Plankton, Reservoir ecology, Hydrology, Drinking water -- Analysis
Drinking water safety is increasingly perceived as one of the top global environmental issues. Plankton has been commonly used as a bioindicator for water quality in lakes and reservoirs. Recently, DNA sequencing technology has been applied to bioassessment. In this study, we compared the effectiveness of the 16S and 18S rRNA high throughput sequencing method (HTS) and the traditional optical microscopy method (TOM) in the bioassessment of drinking water quality. Five stations reflecting different habitats and hydrological conditions in Danjiangkou Reservoir, one of the largest drinking water reservoirs in Asia, were sampled May 2016. Non-metric multi-dimensional scaling (NMDS) analysis showed that plankton assemblages varied among the stations and the spatial patterns revealed by the two methods were consistent. The correlation between TOM and HTS in a symmetric Procrustes analysis was 0.61, revealing overall good concordance between the two methods. Procrustes analysis also showed that site-specific differences between the two methods varied among the stations. Station Heijizui (H), a site heavily influenced by two tributaries, had the largest difference while station Qushou (Q), a confluence site close to the outlet dam, had the smallest difference between the two methods. Our results show that DNA sequencing has the potential to provide consistent identification of taxa, and reliable bioassessment in a long-term biomonitoring and assessment program for drinking water reservoirs.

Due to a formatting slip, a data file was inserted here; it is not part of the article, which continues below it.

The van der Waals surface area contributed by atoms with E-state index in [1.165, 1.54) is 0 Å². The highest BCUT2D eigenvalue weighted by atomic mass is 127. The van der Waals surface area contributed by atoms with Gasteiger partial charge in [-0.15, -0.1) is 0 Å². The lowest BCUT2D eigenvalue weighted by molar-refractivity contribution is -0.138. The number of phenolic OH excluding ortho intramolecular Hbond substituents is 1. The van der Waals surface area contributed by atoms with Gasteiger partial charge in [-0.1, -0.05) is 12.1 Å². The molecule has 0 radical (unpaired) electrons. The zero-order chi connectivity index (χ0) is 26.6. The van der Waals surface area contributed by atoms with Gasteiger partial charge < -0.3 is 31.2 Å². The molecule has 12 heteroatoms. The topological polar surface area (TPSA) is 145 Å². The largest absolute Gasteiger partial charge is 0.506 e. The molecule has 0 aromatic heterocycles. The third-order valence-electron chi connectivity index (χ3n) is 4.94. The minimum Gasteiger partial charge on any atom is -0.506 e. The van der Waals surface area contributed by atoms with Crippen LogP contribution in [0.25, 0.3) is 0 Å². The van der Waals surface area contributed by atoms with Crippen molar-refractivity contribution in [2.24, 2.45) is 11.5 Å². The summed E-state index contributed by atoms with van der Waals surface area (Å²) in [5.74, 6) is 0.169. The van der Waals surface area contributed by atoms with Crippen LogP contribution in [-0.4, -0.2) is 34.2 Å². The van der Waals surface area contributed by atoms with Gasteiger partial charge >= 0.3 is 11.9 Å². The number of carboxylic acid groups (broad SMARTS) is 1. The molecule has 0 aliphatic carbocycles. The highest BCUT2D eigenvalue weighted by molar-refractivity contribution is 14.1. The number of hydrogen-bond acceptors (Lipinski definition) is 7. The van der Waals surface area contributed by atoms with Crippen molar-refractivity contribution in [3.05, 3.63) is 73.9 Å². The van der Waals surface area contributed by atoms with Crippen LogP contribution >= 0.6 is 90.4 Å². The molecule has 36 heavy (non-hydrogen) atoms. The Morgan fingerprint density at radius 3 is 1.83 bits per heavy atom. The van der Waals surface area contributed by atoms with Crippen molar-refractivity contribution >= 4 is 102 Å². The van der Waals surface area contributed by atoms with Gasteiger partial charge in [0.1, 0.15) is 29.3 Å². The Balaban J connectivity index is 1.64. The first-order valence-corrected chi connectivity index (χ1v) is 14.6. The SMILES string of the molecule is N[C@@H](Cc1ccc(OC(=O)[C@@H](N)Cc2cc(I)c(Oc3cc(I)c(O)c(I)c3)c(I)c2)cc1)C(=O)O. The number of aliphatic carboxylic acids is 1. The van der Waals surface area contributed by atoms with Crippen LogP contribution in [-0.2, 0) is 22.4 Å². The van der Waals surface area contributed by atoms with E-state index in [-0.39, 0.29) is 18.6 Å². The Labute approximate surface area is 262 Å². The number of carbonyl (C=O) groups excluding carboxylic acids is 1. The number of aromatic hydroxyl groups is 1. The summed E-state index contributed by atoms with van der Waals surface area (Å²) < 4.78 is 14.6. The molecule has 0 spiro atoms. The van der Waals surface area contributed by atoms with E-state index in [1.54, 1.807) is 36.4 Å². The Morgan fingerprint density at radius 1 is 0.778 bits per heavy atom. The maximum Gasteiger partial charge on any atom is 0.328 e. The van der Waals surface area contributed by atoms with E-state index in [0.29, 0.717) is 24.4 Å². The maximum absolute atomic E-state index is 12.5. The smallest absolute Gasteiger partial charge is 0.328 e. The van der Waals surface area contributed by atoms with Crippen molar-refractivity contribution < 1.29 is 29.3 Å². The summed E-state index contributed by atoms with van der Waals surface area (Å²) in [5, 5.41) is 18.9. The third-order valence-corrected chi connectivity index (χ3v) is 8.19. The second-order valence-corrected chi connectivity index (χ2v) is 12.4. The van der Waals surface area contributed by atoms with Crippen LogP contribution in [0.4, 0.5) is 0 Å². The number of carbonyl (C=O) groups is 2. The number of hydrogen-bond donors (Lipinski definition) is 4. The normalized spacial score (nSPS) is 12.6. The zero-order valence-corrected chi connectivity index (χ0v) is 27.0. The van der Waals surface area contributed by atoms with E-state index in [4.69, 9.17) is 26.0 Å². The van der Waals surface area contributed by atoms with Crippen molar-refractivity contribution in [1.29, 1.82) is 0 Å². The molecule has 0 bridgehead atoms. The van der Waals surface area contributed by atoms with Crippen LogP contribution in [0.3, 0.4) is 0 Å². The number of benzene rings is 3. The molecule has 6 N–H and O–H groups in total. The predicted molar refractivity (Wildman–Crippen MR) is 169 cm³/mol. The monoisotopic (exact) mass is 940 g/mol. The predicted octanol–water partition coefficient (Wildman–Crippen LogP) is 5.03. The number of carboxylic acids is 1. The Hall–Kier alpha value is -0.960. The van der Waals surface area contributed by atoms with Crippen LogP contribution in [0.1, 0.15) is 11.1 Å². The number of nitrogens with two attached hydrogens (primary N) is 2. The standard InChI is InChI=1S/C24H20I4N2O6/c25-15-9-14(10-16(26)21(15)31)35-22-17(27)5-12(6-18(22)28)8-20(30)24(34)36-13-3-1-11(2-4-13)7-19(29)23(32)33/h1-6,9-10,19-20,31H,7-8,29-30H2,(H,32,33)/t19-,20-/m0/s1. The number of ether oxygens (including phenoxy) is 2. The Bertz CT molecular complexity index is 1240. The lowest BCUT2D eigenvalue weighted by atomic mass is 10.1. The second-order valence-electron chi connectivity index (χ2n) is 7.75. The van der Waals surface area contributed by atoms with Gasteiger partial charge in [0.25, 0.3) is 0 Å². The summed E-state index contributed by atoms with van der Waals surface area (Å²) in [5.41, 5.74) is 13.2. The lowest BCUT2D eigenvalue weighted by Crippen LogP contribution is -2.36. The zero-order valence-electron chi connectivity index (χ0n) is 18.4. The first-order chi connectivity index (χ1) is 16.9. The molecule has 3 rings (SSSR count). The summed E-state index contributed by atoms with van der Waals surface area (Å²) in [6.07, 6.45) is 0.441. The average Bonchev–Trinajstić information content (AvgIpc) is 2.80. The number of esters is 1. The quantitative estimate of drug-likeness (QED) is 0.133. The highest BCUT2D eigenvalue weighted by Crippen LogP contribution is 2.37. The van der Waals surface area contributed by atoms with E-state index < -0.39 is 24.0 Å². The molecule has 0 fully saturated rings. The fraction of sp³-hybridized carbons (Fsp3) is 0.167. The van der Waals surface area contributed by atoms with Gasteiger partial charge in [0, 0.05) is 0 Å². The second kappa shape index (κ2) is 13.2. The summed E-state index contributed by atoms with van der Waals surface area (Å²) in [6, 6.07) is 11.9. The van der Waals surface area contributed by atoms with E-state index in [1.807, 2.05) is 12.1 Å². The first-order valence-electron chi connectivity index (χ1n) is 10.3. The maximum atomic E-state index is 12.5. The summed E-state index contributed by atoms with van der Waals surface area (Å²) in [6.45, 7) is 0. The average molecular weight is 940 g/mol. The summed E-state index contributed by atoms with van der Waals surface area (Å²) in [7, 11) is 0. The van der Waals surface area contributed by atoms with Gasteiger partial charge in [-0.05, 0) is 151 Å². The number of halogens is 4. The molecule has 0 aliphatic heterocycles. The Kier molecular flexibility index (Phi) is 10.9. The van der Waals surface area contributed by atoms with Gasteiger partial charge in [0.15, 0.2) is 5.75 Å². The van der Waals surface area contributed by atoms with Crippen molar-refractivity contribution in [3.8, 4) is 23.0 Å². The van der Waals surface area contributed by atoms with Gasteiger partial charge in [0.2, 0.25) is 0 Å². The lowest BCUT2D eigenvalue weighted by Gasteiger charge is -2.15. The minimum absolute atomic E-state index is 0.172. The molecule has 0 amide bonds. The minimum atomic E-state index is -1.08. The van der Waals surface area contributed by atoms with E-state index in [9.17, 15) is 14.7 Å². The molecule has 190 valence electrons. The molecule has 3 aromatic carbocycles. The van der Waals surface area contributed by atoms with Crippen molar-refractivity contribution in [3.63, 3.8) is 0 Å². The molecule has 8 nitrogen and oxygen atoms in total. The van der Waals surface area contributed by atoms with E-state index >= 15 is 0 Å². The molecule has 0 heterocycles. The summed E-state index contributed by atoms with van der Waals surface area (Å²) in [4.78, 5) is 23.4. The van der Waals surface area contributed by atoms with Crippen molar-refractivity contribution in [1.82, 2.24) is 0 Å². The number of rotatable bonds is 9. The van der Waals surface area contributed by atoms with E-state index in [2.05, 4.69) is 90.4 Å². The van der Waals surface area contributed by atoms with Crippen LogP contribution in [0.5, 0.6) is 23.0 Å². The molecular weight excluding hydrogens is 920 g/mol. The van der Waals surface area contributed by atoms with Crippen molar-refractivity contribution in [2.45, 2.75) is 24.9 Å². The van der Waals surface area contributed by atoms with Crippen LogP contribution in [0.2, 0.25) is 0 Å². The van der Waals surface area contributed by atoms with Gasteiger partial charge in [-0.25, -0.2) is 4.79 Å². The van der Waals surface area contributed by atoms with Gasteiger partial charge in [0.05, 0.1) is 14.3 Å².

Gao, W., Chen, Z., Li, Y., Pan, Y., Zhu, J., Guo, S., ... & Huang, J. (2018). Bioassessment of a Drinking Water Reservoir Using Plankton: High Throughput Sequencing vs. Traditional Morphological Method. Water, 10(1), 82.